They are one of the oldest solid materials in the Solar System and make up 86 percent of all meteorites that have been found, but scientists still don’t know how they appeared. The new research may not only shed light on chondrules but also help scientists understand how our Solar System evolved.
Scientists from Wesleyan University in Connecticut claim to have found the answer to the mystery of chondrules, the tiny round grains found in meteorites. For years scientists believed that the formation of these spheres, which were described by a 19th-century geologist Henry Clifton Sorby as “droplets of fiery rain”, occurred in the early days of the Solar System when they were heated by extreme temperatures and then suddenly cooled. However, it remains unknown as to how this process might have occurred.
Now scientists from Wesleyan University think they have found the solution to the century-old mystery. According to the findings of the study, which were presented at the online meeting of the American Astronomical Society held earlier this month, researchers ran a simulation test to see whether the hypothesis mentioned earlier is correct.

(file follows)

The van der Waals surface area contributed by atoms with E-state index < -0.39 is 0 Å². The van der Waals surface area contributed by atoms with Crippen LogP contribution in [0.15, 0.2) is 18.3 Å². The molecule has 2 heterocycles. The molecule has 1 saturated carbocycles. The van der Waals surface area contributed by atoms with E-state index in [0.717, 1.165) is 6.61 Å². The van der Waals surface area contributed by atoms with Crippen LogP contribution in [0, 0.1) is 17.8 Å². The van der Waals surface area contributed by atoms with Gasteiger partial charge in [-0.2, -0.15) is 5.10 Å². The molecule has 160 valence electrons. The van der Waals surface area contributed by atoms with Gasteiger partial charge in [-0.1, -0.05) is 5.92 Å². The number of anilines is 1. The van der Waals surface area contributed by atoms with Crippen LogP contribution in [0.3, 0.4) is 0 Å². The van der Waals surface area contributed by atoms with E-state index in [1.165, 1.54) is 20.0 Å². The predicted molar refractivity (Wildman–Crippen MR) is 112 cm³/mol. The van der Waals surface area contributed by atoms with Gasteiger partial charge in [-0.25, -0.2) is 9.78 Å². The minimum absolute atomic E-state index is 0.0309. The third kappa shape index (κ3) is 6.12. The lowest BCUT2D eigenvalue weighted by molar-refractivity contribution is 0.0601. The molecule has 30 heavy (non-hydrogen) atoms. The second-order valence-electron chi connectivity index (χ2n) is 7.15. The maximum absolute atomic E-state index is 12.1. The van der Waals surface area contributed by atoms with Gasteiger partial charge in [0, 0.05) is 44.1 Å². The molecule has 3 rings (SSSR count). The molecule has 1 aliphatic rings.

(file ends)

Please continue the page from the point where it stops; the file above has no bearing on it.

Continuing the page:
Scientists say planetesimals, which are believed to play a role in the formation of the planets, were behind the formation of chondrules. Researchers claim that these rocky building blocks of life had oceans of lava, where temperatures reached more than 3,000 degrees (1,600 degrees Celsius). Meteorites that flew past them became heated by these oceans and then rapidly cooled down as they passed planetesimals, producing chondrules.
Some scientists question the study. Harold Connolly, an asteroid specialist at Rowan University in New Jersey, says 15 to 20 percent of chondrules experienced multiple heating events. “You can’t just have one flyby. It’s got to be something that is cyclical”, Connolly told the New York Times.
However, other researchers note that any new piece of the puzzle will help scientists get closer to an understanding of chondrules and how our Solar System evolved.
“Chondrule formation is just a really thorny problem. So anytime somebody comes up with something completely different it’s very welcome, because we don’t have the answer”, Rhian Jones from the University of Manchester in England told the New York Times.
Scientists expect to learn more about chondrules after Japan’s space mission Hayabusa2 and NASA’s mission OSIRIS-REx, which will return to Earth with samples of asteroids Ryugu and Bennu.